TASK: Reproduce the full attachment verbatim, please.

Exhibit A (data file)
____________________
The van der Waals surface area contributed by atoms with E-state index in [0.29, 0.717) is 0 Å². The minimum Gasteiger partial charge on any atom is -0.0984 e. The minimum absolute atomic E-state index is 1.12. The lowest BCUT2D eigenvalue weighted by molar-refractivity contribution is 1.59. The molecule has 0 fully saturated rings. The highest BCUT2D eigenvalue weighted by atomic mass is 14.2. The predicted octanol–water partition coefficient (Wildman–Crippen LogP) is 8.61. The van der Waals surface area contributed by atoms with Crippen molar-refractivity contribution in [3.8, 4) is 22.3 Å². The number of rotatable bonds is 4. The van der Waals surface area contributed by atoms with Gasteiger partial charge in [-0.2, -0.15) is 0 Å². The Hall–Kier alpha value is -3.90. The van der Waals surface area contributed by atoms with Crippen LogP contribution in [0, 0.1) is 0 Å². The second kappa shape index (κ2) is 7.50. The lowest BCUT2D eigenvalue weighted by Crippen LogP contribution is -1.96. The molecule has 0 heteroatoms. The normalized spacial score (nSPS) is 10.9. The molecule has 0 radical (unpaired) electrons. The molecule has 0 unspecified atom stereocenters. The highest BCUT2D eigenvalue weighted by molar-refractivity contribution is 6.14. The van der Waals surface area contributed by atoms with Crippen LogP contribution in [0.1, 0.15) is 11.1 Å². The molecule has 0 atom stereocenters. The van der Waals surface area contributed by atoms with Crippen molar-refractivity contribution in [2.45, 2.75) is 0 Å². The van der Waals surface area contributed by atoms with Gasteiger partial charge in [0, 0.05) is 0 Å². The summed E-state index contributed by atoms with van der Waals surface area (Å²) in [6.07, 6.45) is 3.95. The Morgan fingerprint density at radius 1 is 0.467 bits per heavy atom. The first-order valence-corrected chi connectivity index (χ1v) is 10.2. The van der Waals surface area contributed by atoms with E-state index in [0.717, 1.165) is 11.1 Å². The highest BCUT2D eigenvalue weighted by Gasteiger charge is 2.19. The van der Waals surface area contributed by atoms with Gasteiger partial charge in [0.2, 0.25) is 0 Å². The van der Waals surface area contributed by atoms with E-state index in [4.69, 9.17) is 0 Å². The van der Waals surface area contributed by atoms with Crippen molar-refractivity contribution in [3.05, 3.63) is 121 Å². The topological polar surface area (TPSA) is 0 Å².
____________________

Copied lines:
The van der Waals surface area contributed by atoms with E-state index in [0.29, 0.717) is 0 Å². The minimum Gasteiger partial charge on any atom is -0.0984 e. The minimum absolute atomic E-state index is 1.12. The lowest BCUT2D eigenvalue weighted by molar-refractivity contribution is 1.59. The molecule has 0 fully saturated rings. The highest BCUT2D eigenvalue weighted by atomic mass is 14.2. The predicted octanol–water partition coefficient (Wildman–Crippen LogP) is 8.61. The van der Waals surface area contributed by atoms with Crippen molar-refractivity contribution in [3.8, 4) is 22.3 Å². The number of rotatable bonds is 4. The van der Waals surface area contributed by atoms with Gasteiger partial charge in [-0.2, -0.15) is 0 Å². The Hall–Kier alpha value is -3.90. The van der Waals surface area contributed by atoms with Crippen LogP contribution in [0, 0.1) is 0 Å². The second kappa shape index (κ2) is 7.50. The lowest BCUT2D eigenvalue weighted by Crippen LogP contribution is -1.96. The molecule has 0 heteroatoms. The normalized spacial score (nSPS) is 10.9. The molecule has 0 radical (unpaired) electrons. The molecule has 0 unspecified atom stereocenters. The highest BCUT2D eigenvalue weighted by molar-refractivity contribution is 6.14. The van der Waals surface area contributed by atoms with Crippen LogP contribution in [0.1, 0.15) is 11.1 Å². The molecule has 0 atom stereocenters. The van der Waals surface area contributed by atoms with Crippen molar-refractivity contribution in [2.45, 2.75) is 0 Å². The van der Waals surface area contributed by atoms with Gasteiger partial charge in [0, 0.05) is 0 Å². The summed E-state index contributed by atoms with van der Waals surface area (Å²) in [6.07, 6.45) is 3.95. The Morgan fingerprint density at radius 1 is 0.467 bits per heavy atom. The first-order valence-corrected chi connectivity index (χ1v) is 10.2. The van der Waals surface area contributed by atoms with E-state index in [0.717, 1.165) is 11.1 Å². The highest BCUT2D eigenvalue weighted by Gasteiger charge is 2.19. The van der Waals surface area contributed by atoms with Gasteiger partial charge in [0.2, 0.25) is 0 Å². The van der Waals surface area contributed by atoms with E-state index in [4.69, 9.17) is 0 Å². The van der Waals surface area contributed by atoms with Crippen molar-refractivity contribution in [3.05, 3.63) is 121 Å². The topological polar surface area (TPSA) is 0 Å².